The Turks and Caicos National Museum in collaboration with Ships of Discovery have confirmed the existence of a wooden shipwreck near Breezy Point on East Caicos. The announcement has been made following a two week expedition surveying inside and outside the reefs on the Northern shore of East Caicos in search for Trouvadore, a missing slave ship that has been described as ‘the Plymouth rock of the Turks and Caicos Islands’. The wooden remains have been described as “a promising discovery” by Dr Donald H Keith, lead marine archaeologist for Ships of Discovery.The expedition, sponsored by the Hartling Group, developer of the Sands at Grace Bay and The Palms, Turks and Caicos Tourism Board, Royal West Indies Resort, Turks and Caicos Hotel and Tourism Association, Ocean Club Resorts and funded by the Friends of the Turks and Caicos National Museum, set sail on August 29th and in spite of delays due to tropical weather conditions resulted in the identification of both a wooden and an iron shipwreck and several other potential sites.
The wooden shipwreck was found by chance when towboarders decided to pass between two coral heads and saw pieces of a wooden skeleton of a ship, the keel and some of the exterior hull planking lying on the sand between Black Rock and Breezy Point. In addition divers found some stone ballast and part of what appears to be an ornate brass letter or number in the vicinity of the site. Dr Toni L Carrell, a wooden ship specialist explains “the ballast, the timbers and the dimensions point to the wreck being from a wooden ship contemporaneous with Trouvadore.”
Land archaeologist and Director of the Turks and Caicos National Museum Nigel Sadler is delighted with the find. “Even if the wreck turns out not to be Trouvadore, it does prove that other wooden hulled vessels of this period could still be preserved in TCI waters. The iron shipwreck is an unexpected find, worthy of further investigation and exciting because every shipwreck tells a story.”Ê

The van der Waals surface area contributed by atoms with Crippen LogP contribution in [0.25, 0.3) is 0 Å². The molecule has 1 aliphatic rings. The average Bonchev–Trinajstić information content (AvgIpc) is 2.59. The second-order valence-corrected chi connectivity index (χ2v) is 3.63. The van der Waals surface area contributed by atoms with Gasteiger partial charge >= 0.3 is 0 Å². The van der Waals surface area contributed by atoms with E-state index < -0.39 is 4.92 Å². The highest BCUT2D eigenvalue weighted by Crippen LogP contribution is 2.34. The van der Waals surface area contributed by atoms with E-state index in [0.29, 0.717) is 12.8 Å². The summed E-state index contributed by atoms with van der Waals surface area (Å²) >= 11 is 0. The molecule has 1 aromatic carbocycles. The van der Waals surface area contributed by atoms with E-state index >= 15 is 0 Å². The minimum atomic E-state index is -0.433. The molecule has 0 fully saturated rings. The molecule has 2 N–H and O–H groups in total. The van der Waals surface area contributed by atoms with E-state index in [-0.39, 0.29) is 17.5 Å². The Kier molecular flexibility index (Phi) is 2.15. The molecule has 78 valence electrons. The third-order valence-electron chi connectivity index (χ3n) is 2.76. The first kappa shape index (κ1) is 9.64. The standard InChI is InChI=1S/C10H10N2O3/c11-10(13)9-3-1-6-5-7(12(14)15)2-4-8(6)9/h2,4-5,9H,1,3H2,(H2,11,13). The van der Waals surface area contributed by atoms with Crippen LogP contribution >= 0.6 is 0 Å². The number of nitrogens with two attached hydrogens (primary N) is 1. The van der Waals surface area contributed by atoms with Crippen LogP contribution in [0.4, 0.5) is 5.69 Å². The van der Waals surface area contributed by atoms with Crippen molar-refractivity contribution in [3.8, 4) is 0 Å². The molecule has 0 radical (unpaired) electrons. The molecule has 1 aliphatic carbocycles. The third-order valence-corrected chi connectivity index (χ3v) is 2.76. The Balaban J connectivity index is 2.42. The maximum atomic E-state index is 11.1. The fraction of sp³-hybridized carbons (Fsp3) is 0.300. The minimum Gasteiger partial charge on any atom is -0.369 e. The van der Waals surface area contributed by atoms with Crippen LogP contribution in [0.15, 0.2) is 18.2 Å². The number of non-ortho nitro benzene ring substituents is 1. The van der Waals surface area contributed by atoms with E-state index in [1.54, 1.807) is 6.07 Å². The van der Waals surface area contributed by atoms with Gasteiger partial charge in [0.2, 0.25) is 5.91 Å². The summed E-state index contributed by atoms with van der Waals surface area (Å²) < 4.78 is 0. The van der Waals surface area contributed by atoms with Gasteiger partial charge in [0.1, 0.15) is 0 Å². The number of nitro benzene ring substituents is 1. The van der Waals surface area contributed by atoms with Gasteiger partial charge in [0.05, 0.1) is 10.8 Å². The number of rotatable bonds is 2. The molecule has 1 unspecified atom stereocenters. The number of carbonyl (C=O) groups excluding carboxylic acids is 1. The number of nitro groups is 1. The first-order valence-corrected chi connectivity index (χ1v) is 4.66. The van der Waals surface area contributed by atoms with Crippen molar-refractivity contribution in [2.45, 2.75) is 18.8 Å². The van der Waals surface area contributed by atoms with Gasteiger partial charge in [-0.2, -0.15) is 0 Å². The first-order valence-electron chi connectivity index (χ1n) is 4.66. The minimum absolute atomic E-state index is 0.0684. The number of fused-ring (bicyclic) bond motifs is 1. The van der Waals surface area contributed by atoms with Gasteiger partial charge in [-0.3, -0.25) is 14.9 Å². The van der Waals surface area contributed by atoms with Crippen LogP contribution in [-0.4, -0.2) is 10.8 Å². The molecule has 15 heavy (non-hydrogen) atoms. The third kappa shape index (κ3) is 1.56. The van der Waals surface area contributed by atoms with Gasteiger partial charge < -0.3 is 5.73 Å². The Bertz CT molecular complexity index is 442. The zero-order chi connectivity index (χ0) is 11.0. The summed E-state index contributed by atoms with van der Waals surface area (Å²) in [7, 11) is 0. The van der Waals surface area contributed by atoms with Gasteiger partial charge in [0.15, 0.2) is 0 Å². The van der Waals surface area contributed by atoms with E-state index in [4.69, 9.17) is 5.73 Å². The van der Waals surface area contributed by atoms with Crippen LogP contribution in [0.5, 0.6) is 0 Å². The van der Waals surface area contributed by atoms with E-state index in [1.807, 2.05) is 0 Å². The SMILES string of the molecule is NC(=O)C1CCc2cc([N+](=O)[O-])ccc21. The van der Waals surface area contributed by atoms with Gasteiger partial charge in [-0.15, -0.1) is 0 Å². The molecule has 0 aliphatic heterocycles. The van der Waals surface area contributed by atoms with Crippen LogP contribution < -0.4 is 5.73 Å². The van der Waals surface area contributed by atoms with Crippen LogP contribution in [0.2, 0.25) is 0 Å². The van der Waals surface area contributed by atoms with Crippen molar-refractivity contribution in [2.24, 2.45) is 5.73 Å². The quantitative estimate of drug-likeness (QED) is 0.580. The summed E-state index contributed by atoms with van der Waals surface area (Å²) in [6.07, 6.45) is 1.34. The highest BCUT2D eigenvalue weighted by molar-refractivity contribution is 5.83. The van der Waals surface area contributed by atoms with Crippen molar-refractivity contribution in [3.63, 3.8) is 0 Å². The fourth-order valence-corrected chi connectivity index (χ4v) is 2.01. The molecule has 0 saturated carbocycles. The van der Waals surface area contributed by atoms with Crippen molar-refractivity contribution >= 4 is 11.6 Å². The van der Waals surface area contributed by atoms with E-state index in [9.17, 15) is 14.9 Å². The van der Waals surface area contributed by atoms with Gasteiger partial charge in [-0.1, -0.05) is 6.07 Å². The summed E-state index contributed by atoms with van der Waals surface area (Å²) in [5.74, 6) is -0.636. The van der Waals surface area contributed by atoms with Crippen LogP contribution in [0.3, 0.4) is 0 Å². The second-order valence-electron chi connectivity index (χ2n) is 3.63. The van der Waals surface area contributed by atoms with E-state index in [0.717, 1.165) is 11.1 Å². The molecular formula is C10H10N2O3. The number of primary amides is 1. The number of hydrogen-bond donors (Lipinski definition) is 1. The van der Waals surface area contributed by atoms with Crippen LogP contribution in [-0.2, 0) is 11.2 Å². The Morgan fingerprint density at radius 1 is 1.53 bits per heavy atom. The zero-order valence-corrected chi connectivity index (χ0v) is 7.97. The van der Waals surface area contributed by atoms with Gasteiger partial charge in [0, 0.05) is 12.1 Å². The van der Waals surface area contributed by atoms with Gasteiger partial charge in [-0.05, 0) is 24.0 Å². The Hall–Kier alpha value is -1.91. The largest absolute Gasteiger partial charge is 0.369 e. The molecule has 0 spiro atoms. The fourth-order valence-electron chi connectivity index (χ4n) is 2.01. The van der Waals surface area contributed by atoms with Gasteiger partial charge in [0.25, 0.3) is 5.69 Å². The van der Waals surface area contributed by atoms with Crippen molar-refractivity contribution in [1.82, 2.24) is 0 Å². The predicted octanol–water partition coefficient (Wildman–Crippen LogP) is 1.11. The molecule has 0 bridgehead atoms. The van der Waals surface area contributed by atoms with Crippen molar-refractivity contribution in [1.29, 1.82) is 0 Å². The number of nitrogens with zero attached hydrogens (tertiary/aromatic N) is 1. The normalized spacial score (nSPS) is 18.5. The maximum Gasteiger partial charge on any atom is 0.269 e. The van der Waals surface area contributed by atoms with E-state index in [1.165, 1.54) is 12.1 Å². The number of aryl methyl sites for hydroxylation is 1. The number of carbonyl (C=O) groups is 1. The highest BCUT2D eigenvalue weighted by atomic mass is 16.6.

Records found in the Americas, Bahamas, UK, Cuba and Jamaica confirmed the existence of Trouvadore - a ship that wrecked off East Caicos in 1841. Its cargo of 193 Africans, captured to be sold into slavery, miraculously survived the wrecking. As slavery had been abolished in the British oversea
The crew were sent off to be prosecuted for illegal slave trading and shooting one of the women survivors on the beach as she tried to escape. On the last day of the survey, Nigel Sadler and James Hunter located a stone cairn, a manmade stone structure used to mark boundaries or burial areas near Black Rock directly South of the wooden shipwreck. More work will need to be done on the cairn to ascertain whether it is related to the shipwreck or the Trouvadore story.
Over 30 possible finds worthy of further verification, many objects related to the iron shipwreck, and two anchors were found by marine archaeologists supported by the crew of the M/V Turks and Caicos Explorer. The finds were identified through an arduous schedule of towboarding, snorkeling and scuba diving outside and on the reef as well as in the shallows close to the sandy and iron shore of the large uninhabited island.
After assessing the data found during the Trouvadore expedition, the Turks and Caicos National Museum hopes to apply for a further licence to continue the work to uncover the underwater cultural heritage of the Turks and Caicos Islands.
The arrival of Trouvadore survivors in 1841 increased the small population of the TCI by 7%. The Museum believes that such a sharp increase now means that all Turks and Caicos Islanders are linked by blood or marriage to this one incident. Emmy Award-winning documentary-makers Windward Media have been captivated by the story and the search and are making a documentary for PBS.
For further information on Turks and Caicos visit www.turksandcaicostourism.com